# PhysicalQuantity

I've always wondered why programming languages only implement the number sets used in mathematics—𝐈 (int8, uint64, etc.), 𝐂 (complex(), etc.), variations of 𝐑 (double, single, ,...), etc. To any physicist, it would make sense to have a data type that represents a physical quantity; something that has both a value (double) and a unit of measurement. Preferably, this datatype would behave intuitively for all sorts of standard operations - a Mass times a Length divided by a Time² should give a Force, according to Isaac Newton, yet that same set of operations can not ever equal an Area.

This submission is an implementation of such a datatype.

Preparations:

- put the PhysicalQuantity and PhysicalVectorQuantity directories on the

MATLAB search path, recursively

Example session:

>> L = Length(4, 'm')

L =

4 meters

>> R = Length(2, 'ft')

R =

2 feet

>> A = Area(L*R, 'm^2')

A =

2.4384e+00 square meters

Let's check: 1 ft = 0.3048 meter, so

2 ft * 4 m = 2*0.3048 * 4 = 2.4384 square meters. Cool!

Try the following:

>> A = Area(L*L*R, 'm^2')

Error using Area (line 13)

Can't create 'Area' (dimensions [L]²) from a quantity with dimensions [L]³.

>> A = Area(L*R, 'm^3')

Error using Area (line 13)

Dimensions implied by the given string ([L]³) are incompatible with those of an Area ([L]²).

>> tan( Area(L*R, 'm^2') )

Can't compute the tangent() of an Area.

Angles are dimensionless and are treated as special in this framework:

>> theta = Angle(-1.2, 'deg')

theta =

-1.2 degrees

>> cos(theta)

ans =

9.997806834748455e-01 % <- indeed the same as cosd(-1.2)

>> phi = Angle(0.5, 'rad')

phi =

500 milliradians

# Overview

In physics, a quantity's *unit* is intricately connected to the quantity itself. Typically, quantities with different units cannot be used in the same operation, without some sort of conversion between them - you can't "add apples to oranges".

This is not unlike data types in most programming languages. What do you expect to get when you divide two integers? Add a boolean to a character? You can't just do that without some sort of conversion.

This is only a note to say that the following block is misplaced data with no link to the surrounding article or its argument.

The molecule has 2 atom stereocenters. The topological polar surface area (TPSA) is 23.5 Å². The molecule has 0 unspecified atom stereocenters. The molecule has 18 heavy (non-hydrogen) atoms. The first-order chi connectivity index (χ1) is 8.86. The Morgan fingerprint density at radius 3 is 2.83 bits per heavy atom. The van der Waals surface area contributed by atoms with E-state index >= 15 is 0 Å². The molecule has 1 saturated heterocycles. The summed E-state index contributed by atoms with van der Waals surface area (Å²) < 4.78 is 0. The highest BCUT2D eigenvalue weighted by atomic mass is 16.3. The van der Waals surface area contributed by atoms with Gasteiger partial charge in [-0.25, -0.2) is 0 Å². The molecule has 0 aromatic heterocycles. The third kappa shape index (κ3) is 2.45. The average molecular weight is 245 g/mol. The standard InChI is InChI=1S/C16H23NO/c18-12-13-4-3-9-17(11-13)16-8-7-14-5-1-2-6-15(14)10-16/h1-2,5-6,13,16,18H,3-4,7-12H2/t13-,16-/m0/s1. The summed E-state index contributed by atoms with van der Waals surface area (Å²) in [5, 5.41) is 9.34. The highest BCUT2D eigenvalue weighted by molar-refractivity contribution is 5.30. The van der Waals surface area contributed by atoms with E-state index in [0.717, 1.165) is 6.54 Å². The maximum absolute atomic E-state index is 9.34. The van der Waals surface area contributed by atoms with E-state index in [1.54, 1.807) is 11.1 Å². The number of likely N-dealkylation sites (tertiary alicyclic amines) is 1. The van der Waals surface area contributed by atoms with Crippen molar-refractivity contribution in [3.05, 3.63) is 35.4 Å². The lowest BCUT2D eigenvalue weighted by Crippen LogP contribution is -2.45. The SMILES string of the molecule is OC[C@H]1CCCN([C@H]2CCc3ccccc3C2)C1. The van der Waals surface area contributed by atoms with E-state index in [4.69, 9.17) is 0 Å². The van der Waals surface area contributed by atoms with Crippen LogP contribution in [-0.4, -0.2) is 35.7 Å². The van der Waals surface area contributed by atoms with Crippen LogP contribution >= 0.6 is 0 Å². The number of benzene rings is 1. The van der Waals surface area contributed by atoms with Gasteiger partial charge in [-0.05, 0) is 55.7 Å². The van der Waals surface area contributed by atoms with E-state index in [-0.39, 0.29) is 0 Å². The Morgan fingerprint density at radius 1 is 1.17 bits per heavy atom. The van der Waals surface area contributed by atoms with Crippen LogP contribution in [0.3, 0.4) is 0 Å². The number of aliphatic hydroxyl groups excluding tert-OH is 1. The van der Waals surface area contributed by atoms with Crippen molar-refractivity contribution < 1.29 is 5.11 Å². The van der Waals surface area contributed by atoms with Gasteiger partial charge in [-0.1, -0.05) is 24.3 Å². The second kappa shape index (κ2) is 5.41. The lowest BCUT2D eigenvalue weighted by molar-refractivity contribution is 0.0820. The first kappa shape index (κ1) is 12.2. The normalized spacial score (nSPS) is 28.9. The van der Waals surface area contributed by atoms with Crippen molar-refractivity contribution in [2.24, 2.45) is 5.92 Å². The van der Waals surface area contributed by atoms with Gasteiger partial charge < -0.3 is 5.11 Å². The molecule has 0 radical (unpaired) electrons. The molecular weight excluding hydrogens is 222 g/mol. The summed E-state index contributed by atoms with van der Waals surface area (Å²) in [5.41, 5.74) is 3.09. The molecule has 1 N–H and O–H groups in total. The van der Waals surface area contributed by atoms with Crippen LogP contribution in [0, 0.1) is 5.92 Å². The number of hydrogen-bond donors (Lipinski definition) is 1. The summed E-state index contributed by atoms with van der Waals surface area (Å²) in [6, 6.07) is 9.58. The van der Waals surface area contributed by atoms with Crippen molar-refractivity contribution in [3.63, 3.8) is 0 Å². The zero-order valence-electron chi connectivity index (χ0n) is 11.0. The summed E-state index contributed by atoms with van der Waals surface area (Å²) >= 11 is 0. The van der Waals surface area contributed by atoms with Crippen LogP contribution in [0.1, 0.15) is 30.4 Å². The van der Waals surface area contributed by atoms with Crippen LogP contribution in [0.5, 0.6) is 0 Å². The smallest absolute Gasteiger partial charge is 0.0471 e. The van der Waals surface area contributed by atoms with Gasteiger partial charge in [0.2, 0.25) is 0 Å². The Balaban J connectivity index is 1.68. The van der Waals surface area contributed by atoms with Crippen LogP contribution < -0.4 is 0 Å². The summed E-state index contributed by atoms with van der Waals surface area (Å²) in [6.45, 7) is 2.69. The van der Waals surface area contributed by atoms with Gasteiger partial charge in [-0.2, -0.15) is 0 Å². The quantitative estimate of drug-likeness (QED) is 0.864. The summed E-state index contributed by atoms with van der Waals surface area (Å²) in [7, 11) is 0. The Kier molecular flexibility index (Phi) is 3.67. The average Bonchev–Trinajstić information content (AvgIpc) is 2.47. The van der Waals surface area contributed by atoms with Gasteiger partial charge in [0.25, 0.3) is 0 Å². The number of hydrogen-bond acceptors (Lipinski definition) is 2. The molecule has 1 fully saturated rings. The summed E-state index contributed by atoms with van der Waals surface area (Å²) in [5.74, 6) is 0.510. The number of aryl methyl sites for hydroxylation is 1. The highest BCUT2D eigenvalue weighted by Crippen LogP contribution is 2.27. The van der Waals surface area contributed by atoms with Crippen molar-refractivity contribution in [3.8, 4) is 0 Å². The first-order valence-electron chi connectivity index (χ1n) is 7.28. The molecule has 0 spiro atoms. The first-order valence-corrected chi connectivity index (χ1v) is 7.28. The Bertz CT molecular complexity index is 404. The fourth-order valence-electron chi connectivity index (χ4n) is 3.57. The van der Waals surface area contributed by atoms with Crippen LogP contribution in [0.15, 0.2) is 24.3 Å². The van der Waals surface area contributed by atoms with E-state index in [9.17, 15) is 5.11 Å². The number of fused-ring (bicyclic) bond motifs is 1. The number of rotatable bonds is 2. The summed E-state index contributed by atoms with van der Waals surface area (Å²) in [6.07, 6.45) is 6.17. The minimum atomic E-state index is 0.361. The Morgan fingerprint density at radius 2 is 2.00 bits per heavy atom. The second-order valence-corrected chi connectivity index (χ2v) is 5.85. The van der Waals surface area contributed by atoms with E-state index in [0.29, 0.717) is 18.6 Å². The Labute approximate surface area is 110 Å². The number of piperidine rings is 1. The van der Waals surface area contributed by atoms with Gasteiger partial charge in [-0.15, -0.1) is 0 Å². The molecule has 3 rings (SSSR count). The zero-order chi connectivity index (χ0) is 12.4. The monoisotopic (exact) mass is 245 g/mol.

Therefore, it makes sense to create a data type that takes physical units into consideration for all operations. Preferably, this data type is also super-easy to use, and produces intelligible error messages when it's used in a physically meaningless way.

And that is exactly what this tool set aims to provide.

# How to use

PysicalQuantities are constructed from scratch like this:

Q = <quantityname>(<value>, <units>)

Take a look in the PhysicalQuantity directory for an overview of currently

supported <quantities>. The <value> can be any numeric value (including

sparse, complex, etc.). The <units> should be a string specifying any of

the supported long/short unit names (see below), possibly prefixed with

an SI-multiplier (for metric units). Multiple units can be combined by the

following operations:

'*': multiply

'/': divide

'^': exponentiate

Example:

F = Force(300, 'Newton')

r = Density(2, 'kg/m^3')

To get a list of available units:

>> L = Length();

>> L.listUnits()

Length supports the following units of measurement:

- Chinese mile (li)

- Parsec (pc)

- astronomical unit (AU)

- foot (ft)

- furlong (fur)

- inch (in)

- lightyear (ly)

- meter (m)

- mile (mi)

- nautical mile (n.mi)

- smoot (smt)

- statute mile (st.mi)

- yard (yd)

- Ångström (Å)

Conversions between compatible units are seamless:

>> L = Length(20, 'yards');

>> L('meters')

ans =

1.8288e+01 meters

>> P = Length(3, 'inch');

>> Q = Length(18, 'foot');

>> Length( L*P/Q, 'meter' )

ans =

254 millimeters

Operations work as expected:

>> L = Length(1, 'inch');

>> t = Duration(32, 'seconds');

>> M = Mass(18, 'lb');

>> F = Force( M*L/t/t, 'Newton' )

ans =

2.025219058242187e+02 milliNewtons

# Note

If you observe something odd, please give me a heads up.

Preferably, raise an issue on GitHub :) Otherwise, plain ol'

email will do.

Rody Oldenhuis (2019). PhysicalQuantity (https://www.github.com/rodyo/FEX-PhysicalQuantity), GitHub. Retrieved .

1.0.0 | Updated tests, documentation and bumped version to > 0 (=ready for real-world use) |

Created with
R2018b

Compatible with R2016b to any release

Create scripts with code, output, and formatted text in a single executable document.